Markets in Asia lost early gains and tumbled into negative territory in afternoon trade, following another selloff on Wall Street overnight on global growth concerns, uncertainty in China and fresh lows in oil prices.
The Shanghai composite touched its lowest level since December 2014, while Hong Kong's Hang Seng index tumbled to a fresh three-year low in another late afternoon sell-off.
Klaus Baader, head of research for Asia at Societe Generale, told CNBC's "Squawk Box" the selloff in equity markets have been "absolutely savage."
"It has very much the feeling of capitulation. I think one of the main reasons why this is happening is there's just so much uncertainty out there. And the uncertainty I think, in particular, relates to China and to what's happening to the global currency construct, where is China's [foreign exchange] policy going. That's one of the things that's really unsettling markets," he said.
Japan's Nikkei 225 retraced early gains to close down 398.93 points, or 2.43 percent, at 16,017.26, after trading up as much as 1.9 percent earlier in the session. That leaves the index deeper into bear country after losing 3.71 percent in Wednesday's session. The index is down 22.57 percent from its 52-week high of 20,686.03, set in June 2015. The Topix was down 37.48 points, or 2.80 percent, at 1,301.49.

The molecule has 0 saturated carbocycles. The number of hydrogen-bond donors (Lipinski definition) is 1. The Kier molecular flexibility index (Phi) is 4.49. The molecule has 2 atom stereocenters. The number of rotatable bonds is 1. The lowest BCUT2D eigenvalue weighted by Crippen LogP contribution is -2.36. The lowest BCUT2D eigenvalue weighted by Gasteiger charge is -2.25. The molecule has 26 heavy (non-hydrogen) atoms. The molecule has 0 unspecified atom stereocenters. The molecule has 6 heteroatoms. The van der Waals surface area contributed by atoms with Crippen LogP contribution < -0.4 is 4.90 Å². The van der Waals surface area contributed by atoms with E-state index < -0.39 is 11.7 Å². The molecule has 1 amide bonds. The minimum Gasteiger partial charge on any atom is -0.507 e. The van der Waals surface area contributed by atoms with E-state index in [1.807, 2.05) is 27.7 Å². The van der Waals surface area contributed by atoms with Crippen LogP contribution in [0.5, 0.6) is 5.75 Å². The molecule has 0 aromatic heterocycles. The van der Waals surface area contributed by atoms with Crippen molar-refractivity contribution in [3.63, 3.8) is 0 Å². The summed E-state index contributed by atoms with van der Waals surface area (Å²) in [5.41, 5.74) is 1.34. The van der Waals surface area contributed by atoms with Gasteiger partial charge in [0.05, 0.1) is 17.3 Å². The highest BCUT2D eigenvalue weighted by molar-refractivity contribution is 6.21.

Reuters, citing capital flows data in Japan, said foreign investors remained net sellers of Japanese stocks for the week ending on January 16, selling a net 358.3 billion yen worth of shares. The week before, they sold 746.4 billion yen.
According to reports, Bank of Japan Governor Haruhiko Kuroda said the central bank will stick to its 2 percent inflation target, adding Japan's economic fundamentals remain firm.
Across the Korea Strait, South Korea's Kospi see-sawed between gains of 0.68 percent at market open and losses before finishing down 4.92 points, or 0.27 percent, at 1,840.53.
Down Under, Australian shares closed before the regional sell-off took hold, with the ASX 200 adding 23.37 points, or 0.48 percent, to 4,864.90, buoyed by gains in the energy and materials sectors.
Financials weighed on the index, and among Australia's so-called Big Four banks, NAB was the only bank to finish up, adding 0.30 percent.